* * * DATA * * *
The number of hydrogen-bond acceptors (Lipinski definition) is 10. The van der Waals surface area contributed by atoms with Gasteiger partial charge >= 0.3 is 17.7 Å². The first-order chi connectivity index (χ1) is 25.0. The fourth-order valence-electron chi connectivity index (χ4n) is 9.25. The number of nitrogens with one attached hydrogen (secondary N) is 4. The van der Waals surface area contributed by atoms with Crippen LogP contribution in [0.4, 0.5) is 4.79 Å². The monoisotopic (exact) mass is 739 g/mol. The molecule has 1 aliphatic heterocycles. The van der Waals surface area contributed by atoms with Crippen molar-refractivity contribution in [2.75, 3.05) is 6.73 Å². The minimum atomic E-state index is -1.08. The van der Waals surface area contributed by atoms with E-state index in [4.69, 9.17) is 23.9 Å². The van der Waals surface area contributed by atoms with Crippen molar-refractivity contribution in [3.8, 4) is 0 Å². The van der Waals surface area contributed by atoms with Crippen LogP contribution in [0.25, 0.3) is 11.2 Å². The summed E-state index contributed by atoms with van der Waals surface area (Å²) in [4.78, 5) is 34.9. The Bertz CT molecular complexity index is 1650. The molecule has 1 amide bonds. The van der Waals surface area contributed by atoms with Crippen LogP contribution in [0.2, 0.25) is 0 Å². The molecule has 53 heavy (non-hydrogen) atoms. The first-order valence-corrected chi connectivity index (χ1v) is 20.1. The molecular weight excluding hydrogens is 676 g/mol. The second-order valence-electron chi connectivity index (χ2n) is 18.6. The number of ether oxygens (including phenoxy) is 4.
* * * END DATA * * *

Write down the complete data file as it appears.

The number of hydrogen-bond acceptors (Lipinski definition) is 10. The van der Waals surface area contributed by atoms with Gasteiger partial charge >= 0.3 is 17.7 Å². The first-order chi connectivity index (χ1) is 25.0. The fourth-order valence-electron chi connectivity index (χ4n) is 9.25. The number of nitrogens with one attached hydrogen (secondary N) is 4. The van der Waals surface area contributed by atoms with Crippen LogP contribution in [0.4, 0.5) is 4.79 Å². The monoisotopic (exact) mass is 739 g/mol. The molecule has 1 aliphatic heterocycles. The van der Waals surface area contributed by atoms with Crippen molar-refractivity contribution in [2.75, 3.05) is 6.73 Å². The minimum atomic E-state index is -1.08. The van der Waals surface area contributed by atoms with E-state index in [4.69, 9.17) is 23.9 Å². The van der Waals surface area contributed by atoms with Crippen molar-refractivity contribution in [3.8, 4) is 0 Å². The van der Waals surface area contributed by atoms with Crippen LogP contribution in [0.25, 0.3) is 11.2 Å². The summed E-state index contributed by atoms with van der Waals surface area (Å²) in [4.78, 5) is 34.9. The Bertz CT molecular complexity index is 1650. The molecule has 1 amide bonds. The van der Waals surface area contributed by atoms with Crippen LogP contribution in [0.2, 0.25) is 0 Å². The molecule has 53 heavy (non-hydrogen) atoms. The first-order valence-corrected chi connectivity index (χ1v) is 20.1. The molecular weight excluding hydrogens is 676 g/mol. The second-order valence-electron chi connectivity index (χ2n) is 18.6. The number of ether oxygens (including phenoxy) is 4.